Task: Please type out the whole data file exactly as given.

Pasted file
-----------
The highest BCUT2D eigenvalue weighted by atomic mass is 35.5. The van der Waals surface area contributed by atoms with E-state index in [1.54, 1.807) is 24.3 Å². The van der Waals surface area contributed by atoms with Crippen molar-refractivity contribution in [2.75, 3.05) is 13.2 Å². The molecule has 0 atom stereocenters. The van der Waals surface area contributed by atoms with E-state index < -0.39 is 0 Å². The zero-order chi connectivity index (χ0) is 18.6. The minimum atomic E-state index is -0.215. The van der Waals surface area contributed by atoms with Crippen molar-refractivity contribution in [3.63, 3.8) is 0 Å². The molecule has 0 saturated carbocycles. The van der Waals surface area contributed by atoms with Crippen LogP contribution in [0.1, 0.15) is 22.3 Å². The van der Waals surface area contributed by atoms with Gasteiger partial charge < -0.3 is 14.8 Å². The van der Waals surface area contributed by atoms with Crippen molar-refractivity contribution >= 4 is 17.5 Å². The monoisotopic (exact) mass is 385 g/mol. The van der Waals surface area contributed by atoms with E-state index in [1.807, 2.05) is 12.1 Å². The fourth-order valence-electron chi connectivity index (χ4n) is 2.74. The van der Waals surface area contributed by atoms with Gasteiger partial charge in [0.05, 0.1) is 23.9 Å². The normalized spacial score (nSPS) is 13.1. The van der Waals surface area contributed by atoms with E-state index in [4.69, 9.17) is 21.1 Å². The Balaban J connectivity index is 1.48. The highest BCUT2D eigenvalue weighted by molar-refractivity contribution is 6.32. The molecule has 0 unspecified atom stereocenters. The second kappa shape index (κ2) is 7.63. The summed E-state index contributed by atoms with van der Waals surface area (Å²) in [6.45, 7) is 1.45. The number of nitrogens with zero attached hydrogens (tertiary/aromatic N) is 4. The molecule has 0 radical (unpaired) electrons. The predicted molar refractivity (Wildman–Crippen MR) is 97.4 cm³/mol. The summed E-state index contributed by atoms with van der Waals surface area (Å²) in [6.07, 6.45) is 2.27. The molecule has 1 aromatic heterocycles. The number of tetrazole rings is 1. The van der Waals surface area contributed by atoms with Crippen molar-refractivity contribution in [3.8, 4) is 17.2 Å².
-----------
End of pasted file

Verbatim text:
The highest BCUT2D eigenvalue weighted by atomic mass is 35.5. The van der Waals surface area contributed by atoms with E-state index in [1.54, 1.807) is 24.3 Å². The van der Waals surface area contributed by atoms with Crippen molar-refractivity contribution in [2.75, 3.05) is 13.2 Å². The molecule has 0 atom stereocenters. The van der Waals surface area contributed by atoms with E-state index < -0.39 is 0 Å². The zero-order chi connectivity index (χ0) is 18.6. The minimum atomic E-state index is -0.215. The van der Waals surface area contributed by atoms with Crippen molar-refractivity contribution in [3.63, 3.8) is 0 Å². The molecule has 0 saturated carbocycles. The van der Waals surface area contributed by atoms with Crippen LogP contribution in [0.1, 0.15) is 22.3 Å². The van der Waals surface area contributed by atoms with Gasteiger partial charge < -0.3 is 14.8 Å². The van der Waals surface area contributed by atoms with Crippen molar-refractivity contribution >= 4 is 17.5 Å². The monoisotopic (exact) mass is 385 g/mol. The van der Waals surface area contributed by atoms with E-state index in [1.807, 2.05) is 12.1 Å². The fourth-order valence-electron chi connectivity index (χ4n) is 2.74. The van der Waals surface area contributed by atoms with Gasteiger partial charge in [0.05, 0.1) is 23.9 Å². The normalized spacial score (nSPS) is 13.1. The van der Waals surface area contributed by atoms with E-state index in [4.69, 9.17) is 21.1 Å². The Balaban J connectivity index is 1.48. The highest BCUT2D eigenvalue weighted by molar-refractivity contribution is 6.32. The molecule has 0 unspecified atom stereocenters. The second kappa shape index (κ2) is 7.63. The summed E-state index contributed by atoms with van der Waals surface area (Å²) in [6.45, 7) is 1.45. The number of nitrogens with zero attached hydrogens (tertiary/aromatic N) is 4. The molecule has 0 radical (unpaired) electrons. The predicted molar refractivity (Wildman–Crippen MR) is 97.4 cm³/mol. The summed E-state index contributed by atoms with van der Waals surface area (Å²) in [6.07, 6.45) is 2.27. The molecule has 1 aromatic heterocycles. The number of tetrazole rings is 1. The van der Waals surface area contributed by atoms with Crippen molar-refractivity contribution in [3.8, 4) is 17.2 Å².